‘There have been efforts to move to an independent Asia’

Noam Chomsky: (AFP)
Noam Chomsky: (AFP)

Noam Chomsky, the world-renowned linguist and philosopher, was a vocal advocate for formerly occupied East Timor (now Timor Leste) and continues to be a proponent of the Papuan struggle for self-determination. He spoke recently with The Jakarta Post’s contributor Prodita Sabarini in his office at the Massachusetts Institute of Technology (MIT) in Cambridge, US, on the impact of US foreign policy on Indonesia and how Southeast-Asian countries should be more independent.

Question: What do you think are the main factors enabling impunity on cases of abuses such as in the 1965 communist killings, the war crimes in East Timor and continuing human rights violations in Papua?

Answer: There’s a very simple reason for it. The US supported it all, every one of them. The US was ecstatic in 1965. In fact, the support was so overwhelming that it was just public. The New York Times and other journals were euphoric about it. They didn’t suppress it. They described the massacre as wonderful. Same in Britain. Same in Australia.

What happened in East Timor was because the US and its allies supported it for 25 years. West Papua is the same. As long as the US primarily and its allies as well — the Western powers — support atrocities, they are carried out with impunity, just like their own atrocities are. I mean, the Vietnam War was the worst atrocity in the post-World War II period but nobody’s [found] guilty for it.

Indonesia’s election is just around the corner. How do you see the potential shift from the desire for more political freedom to a return to the old powers in Indonesia?

Same as everywhere else, the powerful win. I mean the overthrow of the dictatorship in Indonesia was important. Part of the reason [for the overthrow] was Soeharto not carrying out roles that the IMF [International Monetary Fund] and the US demanded. And in fact, Madeline Albright, the [then] secretary of state at one point said that the US was dissatisfied with what Indonesia was doing and they ought to think about real change. About four hours later, Soeharto resigned. I don’t know if there was a causal connection but it was awfully suggestive. It is the great powers who decide. Mainly, the US in recent years decides what happens.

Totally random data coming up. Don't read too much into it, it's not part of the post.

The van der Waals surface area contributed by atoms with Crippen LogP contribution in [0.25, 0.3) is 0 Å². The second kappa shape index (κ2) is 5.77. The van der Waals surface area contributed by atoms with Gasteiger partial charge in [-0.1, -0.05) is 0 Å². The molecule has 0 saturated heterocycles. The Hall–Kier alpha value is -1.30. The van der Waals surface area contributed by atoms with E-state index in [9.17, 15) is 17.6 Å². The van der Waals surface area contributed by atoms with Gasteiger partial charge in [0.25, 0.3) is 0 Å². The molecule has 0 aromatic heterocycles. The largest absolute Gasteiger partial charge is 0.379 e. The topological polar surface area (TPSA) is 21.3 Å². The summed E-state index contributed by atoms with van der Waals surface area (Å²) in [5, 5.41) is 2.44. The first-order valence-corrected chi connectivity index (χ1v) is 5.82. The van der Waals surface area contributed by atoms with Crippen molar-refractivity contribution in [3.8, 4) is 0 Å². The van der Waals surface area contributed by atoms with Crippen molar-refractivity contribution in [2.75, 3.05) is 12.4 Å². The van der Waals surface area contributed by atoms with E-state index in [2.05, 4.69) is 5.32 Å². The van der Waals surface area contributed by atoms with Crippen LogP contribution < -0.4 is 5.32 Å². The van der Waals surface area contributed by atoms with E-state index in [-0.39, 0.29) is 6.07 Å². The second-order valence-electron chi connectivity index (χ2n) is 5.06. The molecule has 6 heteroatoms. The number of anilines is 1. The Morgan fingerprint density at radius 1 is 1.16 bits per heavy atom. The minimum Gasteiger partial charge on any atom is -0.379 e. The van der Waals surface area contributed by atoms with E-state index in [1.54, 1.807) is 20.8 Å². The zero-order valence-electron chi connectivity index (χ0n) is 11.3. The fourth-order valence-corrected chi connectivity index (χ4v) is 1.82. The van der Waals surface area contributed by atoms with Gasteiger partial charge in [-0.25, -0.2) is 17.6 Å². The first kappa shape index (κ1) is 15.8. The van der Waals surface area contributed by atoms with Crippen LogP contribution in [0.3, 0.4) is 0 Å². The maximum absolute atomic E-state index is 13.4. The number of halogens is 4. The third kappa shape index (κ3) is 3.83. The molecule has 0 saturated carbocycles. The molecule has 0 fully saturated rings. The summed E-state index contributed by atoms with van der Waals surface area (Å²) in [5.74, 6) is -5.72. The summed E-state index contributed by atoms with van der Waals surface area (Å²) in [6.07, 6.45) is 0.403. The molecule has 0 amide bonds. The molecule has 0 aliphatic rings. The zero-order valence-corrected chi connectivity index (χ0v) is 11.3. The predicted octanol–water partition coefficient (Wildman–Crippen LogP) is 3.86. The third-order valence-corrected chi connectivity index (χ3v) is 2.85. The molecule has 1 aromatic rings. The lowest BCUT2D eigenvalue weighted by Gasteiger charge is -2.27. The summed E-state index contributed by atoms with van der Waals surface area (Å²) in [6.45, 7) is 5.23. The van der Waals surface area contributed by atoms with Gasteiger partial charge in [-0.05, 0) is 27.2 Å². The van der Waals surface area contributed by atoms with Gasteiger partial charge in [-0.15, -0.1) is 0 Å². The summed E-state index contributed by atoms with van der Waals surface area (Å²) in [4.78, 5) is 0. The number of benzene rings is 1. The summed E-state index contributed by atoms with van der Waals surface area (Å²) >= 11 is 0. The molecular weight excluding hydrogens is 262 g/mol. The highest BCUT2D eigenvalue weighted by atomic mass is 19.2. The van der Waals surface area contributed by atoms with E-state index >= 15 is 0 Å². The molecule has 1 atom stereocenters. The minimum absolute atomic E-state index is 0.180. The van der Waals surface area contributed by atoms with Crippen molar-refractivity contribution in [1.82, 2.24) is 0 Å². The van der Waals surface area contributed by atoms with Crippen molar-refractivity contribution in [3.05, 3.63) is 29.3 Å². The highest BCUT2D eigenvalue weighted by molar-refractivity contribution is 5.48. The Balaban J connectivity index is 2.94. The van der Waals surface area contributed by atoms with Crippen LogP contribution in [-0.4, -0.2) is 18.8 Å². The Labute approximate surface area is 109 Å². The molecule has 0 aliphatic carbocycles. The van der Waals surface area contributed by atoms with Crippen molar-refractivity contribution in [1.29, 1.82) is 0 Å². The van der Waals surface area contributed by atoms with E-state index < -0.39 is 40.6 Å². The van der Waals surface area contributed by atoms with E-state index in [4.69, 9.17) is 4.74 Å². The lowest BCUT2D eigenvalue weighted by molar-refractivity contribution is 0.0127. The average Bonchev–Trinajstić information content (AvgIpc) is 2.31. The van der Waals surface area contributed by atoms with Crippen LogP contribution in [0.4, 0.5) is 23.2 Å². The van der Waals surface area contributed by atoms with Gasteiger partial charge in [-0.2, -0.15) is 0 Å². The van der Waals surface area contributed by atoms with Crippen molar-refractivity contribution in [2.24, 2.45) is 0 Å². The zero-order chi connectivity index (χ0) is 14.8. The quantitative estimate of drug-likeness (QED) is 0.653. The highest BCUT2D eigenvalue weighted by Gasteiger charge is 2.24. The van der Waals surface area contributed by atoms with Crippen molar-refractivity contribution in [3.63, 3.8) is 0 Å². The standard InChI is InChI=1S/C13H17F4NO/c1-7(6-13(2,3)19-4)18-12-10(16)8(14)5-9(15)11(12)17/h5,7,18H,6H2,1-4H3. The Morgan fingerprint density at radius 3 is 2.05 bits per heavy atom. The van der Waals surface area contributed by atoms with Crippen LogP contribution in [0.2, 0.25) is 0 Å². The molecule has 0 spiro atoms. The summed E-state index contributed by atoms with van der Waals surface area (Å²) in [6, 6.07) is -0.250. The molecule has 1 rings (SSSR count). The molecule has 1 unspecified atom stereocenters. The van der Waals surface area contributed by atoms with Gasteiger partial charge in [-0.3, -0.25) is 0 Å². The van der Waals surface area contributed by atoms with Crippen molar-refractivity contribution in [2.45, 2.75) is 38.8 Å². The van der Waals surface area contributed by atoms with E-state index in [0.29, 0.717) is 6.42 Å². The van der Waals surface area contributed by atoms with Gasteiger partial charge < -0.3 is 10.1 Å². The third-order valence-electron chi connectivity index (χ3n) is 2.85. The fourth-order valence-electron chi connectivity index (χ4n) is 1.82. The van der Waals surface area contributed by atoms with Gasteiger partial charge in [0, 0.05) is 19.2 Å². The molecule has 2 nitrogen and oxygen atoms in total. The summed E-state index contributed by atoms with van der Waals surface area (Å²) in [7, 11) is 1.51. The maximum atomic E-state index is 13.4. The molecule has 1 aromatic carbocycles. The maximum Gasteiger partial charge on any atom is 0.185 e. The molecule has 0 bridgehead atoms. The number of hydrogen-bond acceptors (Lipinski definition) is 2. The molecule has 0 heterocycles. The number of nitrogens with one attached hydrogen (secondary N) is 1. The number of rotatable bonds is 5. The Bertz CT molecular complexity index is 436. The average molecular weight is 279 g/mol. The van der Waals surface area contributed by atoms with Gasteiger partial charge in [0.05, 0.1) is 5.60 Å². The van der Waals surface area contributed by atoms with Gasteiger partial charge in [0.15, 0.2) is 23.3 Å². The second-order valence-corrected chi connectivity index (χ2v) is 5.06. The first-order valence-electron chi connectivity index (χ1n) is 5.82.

What can citizens do to guide where their country’s heading, given these external forces?

Well it’s not hopeless. In fact there are changes. Striking ones. Take Latin America. Ever since the beginning, for 500 years Latin America has been under control of Western imperial power. But now, South America is pretty much liberated. Just in the last 10 years, the changes are enormous.

When the spying scandal broke, Brazil was by far the most outspoken opponent. And in general, Latin America has witnessed a stark change. They’ve pretty much freed themselves, not totally, but largely from imperial control.

There’s recently a study of rendition of which country cooperated: all of Europe — Sweden, France, England, Ireland — Canada and the Middle East of course because that’s where they send them for torture; and Asia mostly cooperated.

One region refused to cooperate: Latin America. And if you think, Latin America not long ago was just the backyard, they did whatever they were told. That’s a pretty astonishing change. I think that should be kind of a model for what could be achieved.

So it’s not hopeless. Latin America was the last place one would have expected to find real independence, given its history, and now it’s maybe the most independent area in the world.

Do you think Indonesia should look into the experiences of Latin America?

You can’t carry over the model. Latin America doesn’t have security problems. Outside of the US there’s no real threat to Latin America. Indonesia does. China’s there. All countries in Southeast Asia have to be concerned with Chinese power.

What do you think of the role of ASEAN is in terms of resisting China’s power?

My feeling is that there have been efforts to move to an independent, non-Chinese Asian system. Like Asian Development Bank for an example. Most have been blocked by the US in the past.

There was a Japanese-based effort to form a kind of Asian Development Bank, but the US undercut it. They want the World Bank, which is US-run, to handle it. But those things can be done and it has to be done in a way which doesn’t form a part of an alliance against China. I don’t think it’s impossible for Southeast and East Asia to become a sort of independent bloc in world affairs, separate from China, separate from the United States.

They’re not doing it now. They’re becoming part of the US system but that’s not good for anyone. That could lead to major serious confrontations.

The US is now strengthening their relationship with Asia.

Pivot to Asia. Well, unfortunately it’s being done in a way which is really threatening to China. I mean, China is not a nice government. They’re not going to be nice to people, but they do have their problems. They’re surrounded and contained.

Take a look at the conflicts between the US and China now. The conflicts are mostly over the seas near the China coast. The US wants to have free rights to send military vessels into those waters and China wants to control those waters. So that’s a confrontation.

There’s no confrontation over the Caribbean or over the waters near California. That would be inconceivable. That tells you about the balance of power.